Amicus Brief

Shelby Township v Command Officers Association of Michigan

Case Year: 2016
Case Forum: Michigan Supreme Court
Keywords: PA 152, Public Employment Relations Act (PERA), Michigan Employment Relations Commission (MERC), medical benefit plans, health care coverage
Amicus Counsel:

Craig W. Lange (P27200) | Robert T. Carollo, Jr. (P76542) | Ryan J.L. Fantuzzi (P79616) | Kirk, Huth, Lange & Badalamenti, PLC | 19500 Hall Road Suite 100 | 586-412-4900 | [email protected] | [email protected] |
[email protected]

CoAmicus Parties:

State Bar Public Corporation Law Section (PCLS)


The language of PA 152 that a “public employer may allocate its payments for medical benefit plan costs among its employees and elected officials as it sees fit” and that the “public employer may allocate the employees’ total share of annual costs of the medical benefit plans among the employees of the public employer as it sees fit” do not involve mandatory subjects of bargaining under PERA. Because the allocation of employee costs under PA 152 is not a mandatory subject of bargaining, MERC was without authority to interpret that statute so as to preclude a public employer’s use of “bundled insurance rates” in calculating those employee costs.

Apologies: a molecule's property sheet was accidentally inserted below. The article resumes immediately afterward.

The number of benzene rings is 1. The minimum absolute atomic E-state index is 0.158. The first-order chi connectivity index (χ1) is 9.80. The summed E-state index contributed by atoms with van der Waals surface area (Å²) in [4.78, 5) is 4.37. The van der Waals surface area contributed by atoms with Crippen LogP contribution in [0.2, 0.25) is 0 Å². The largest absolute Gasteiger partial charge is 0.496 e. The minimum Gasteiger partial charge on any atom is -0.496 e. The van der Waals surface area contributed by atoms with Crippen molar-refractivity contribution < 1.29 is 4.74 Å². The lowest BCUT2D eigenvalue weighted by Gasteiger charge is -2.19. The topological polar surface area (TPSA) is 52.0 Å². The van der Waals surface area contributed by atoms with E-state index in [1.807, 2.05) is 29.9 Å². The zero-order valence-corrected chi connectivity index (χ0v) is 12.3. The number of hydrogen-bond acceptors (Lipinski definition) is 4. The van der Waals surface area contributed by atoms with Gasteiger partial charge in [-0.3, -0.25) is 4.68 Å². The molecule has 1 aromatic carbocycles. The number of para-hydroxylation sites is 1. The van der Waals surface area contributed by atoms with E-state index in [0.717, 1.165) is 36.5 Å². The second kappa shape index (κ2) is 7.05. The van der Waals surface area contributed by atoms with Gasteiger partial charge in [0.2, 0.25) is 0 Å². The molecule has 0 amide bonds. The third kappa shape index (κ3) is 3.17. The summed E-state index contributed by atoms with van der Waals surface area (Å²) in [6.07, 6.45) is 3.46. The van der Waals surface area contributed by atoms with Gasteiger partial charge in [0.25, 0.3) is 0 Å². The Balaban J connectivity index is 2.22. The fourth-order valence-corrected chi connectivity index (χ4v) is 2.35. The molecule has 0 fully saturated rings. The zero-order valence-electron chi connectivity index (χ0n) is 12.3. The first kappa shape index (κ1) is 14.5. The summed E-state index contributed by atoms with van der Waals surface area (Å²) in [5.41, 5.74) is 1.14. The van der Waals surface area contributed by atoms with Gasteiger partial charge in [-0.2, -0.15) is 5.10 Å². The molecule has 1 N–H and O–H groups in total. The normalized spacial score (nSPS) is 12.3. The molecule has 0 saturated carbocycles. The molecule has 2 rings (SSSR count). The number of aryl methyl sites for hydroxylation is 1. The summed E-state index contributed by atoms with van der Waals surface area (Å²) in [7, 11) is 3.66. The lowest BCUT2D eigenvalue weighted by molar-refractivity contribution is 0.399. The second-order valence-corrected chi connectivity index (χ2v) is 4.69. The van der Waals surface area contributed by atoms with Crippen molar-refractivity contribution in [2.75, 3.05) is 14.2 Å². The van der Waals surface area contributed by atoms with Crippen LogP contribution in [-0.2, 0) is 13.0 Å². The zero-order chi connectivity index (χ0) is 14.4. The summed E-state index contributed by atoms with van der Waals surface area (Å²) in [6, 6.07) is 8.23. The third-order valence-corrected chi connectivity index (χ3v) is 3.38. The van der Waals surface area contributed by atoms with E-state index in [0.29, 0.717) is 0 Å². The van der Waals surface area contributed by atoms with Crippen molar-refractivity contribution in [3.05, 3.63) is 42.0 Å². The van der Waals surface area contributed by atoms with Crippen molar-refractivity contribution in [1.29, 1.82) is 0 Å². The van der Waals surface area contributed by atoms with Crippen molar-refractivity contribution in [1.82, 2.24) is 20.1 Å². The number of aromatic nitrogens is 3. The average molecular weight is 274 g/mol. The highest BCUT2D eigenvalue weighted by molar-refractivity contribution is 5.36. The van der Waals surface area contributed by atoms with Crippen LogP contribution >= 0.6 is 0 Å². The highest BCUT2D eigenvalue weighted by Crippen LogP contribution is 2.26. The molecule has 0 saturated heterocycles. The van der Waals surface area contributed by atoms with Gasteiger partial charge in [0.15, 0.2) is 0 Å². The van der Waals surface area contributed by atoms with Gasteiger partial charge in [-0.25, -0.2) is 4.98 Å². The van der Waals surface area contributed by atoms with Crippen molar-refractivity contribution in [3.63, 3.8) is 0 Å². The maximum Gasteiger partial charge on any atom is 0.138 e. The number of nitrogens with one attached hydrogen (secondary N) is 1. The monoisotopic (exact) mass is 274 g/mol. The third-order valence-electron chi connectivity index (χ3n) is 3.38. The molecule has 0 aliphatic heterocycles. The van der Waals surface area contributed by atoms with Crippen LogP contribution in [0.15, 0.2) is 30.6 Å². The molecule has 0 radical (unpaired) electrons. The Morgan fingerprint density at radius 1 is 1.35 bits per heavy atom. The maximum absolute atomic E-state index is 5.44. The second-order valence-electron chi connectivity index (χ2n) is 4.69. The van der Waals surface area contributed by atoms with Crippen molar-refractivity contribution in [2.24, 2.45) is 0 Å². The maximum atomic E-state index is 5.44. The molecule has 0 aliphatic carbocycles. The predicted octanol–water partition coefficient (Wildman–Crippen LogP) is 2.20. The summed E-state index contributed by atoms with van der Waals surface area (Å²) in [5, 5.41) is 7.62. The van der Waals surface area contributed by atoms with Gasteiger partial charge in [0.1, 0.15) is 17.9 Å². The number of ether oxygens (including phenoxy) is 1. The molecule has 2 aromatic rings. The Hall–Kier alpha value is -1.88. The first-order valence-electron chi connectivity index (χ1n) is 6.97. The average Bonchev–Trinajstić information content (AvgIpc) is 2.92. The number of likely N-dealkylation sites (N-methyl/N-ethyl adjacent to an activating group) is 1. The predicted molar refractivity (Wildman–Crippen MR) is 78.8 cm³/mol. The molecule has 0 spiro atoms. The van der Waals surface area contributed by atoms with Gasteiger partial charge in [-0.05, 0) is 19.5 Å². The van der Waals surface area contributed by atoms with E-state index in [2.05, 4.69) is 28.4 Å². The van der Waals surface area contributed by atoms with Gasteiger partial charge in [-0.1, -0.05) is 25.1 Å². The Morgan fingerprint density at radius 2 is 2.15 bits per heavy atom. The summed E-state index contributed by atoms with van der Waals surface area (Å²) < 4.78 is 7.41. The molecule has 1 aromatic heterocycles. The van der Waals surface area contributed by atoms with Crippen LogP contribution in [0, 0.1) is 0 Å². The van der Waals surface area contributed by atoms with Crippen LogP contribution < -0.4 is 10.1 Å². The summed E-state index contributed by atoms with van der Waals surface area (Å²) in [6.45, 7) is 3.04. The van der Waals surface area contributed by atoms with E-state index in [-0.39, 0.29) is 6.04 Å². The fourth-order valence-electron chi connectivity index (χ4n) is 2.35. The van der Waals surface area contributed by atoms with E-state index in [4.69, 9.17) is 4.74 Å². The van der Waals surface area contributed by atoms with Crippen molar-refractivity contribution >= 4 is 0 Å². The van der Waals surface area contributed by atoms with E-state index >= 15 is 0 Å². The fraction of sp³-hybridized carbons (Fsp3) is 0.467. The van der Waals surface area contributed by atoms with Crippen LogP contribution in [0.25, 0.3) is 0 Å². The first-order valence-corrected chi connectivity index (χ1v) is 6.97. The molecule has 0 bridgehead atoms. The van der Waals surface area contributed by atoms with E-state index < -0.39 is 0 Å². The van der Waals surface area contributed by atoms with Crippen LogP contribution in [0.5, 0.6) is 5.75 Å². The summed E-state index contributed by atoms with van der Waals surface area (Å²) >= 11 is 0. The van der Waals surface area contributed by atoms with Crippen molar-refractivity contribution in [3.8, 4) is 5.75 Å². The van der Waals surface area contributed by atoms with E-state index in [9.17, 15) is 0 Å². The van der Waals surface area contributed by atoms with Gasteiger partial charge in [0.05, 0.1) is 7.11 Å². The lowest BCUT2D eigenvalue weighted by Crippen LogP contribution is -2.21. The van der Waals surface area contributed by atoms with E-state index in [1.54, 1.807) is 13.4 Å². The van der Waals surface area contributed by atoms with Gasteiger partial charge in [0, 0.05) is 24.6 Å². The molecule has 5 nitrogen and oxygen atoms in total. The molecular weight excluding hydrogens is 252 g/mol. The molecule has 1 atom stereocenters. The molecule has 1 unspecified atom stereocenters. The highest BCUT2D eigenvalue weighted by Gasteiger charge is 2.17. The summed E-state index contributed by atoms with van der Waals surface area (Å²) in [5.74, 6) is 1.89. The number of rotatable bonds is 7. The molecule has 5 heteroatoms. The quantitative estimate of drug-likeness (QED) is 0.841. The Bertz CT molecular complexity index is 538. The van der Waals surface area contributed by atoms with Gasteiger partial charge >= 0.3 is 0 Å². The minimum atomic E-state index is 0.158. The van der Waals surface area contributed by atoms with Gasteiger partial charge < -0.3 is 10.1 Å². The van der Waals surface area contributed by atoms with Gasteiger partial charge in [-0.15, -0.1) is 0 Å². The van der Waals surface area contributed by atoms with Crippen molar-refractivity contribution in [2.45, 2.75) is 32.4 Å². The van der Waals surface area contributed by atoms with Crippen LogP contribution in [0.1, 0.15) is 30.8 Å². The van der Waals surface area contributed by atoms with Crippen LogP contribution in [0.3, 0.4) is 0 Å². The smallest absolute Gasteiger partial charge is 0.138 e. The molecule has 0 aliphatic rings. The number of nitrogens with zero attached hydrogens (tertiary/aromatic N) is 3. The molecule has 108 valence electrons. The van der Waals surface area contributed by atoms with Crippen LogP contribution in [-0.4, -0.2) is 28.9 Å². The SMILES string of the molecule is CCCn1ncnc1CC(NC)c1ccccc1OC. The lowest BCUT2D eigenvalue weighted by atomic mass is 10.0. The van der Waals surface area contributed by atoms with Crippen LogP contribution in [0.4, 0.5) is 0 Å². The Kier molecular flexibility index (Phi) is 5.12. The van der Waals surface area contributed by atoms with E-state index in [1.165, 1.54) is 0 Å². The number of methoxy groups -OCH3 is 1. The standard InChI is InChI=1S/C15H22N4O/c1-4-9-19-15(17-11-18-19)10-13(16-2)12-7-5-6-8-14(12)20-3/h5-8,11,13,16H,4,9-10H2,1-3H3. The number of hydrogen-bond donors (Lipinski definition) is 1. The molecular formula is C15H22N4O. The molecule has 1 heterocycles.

MSC requested LDF amicus brief? No

In this case, the Township imposed contribution limits for employer-provided health care as required by the Publicly Funded Health Insurance Contribution Act, 2011 PA 152 as amended, MCL 15.561 et seq. (“Act 152”) without bargaining with the Command Officers Association of Michigan (“Union”). The Union filed an unfair labor practice charge against the Township under the Public Employment Relations Act (“PERA”), MCL 423.201 et seq, arguing that employers have a duty to bargain in good faith over mandatory subjects of bargaining, including the cost allocation of health insurance under Act 152. Act 152 created two limiting options for public employer health care contributions. The Township implemented the percentage-limit option under MCL 15.564, which prohibits a public employer from paying more than 80% of the total annual costs of all of the medical benefit plans it offers.
On review, the Michigan Employment Relations Commission (“Commission”) decided that the Township’s choice between the two limiting options was not a mandatory subject of bargaining. Even though the Commission decided that PERA did not obligate the Township to bargain over which of the two limiting options to select under Act 152, it decided that PERA obligated the Township to bargain over the calculation and allocation of the employee premium share under Section 4 of Act 152 on the faulty premise that PERA, as dominant legislation, demanded this conclusion. The court of appeals affirmed this erroneous decision without consideration or interpretation of the pertinent text of Act 152

Case Number: 2015-11
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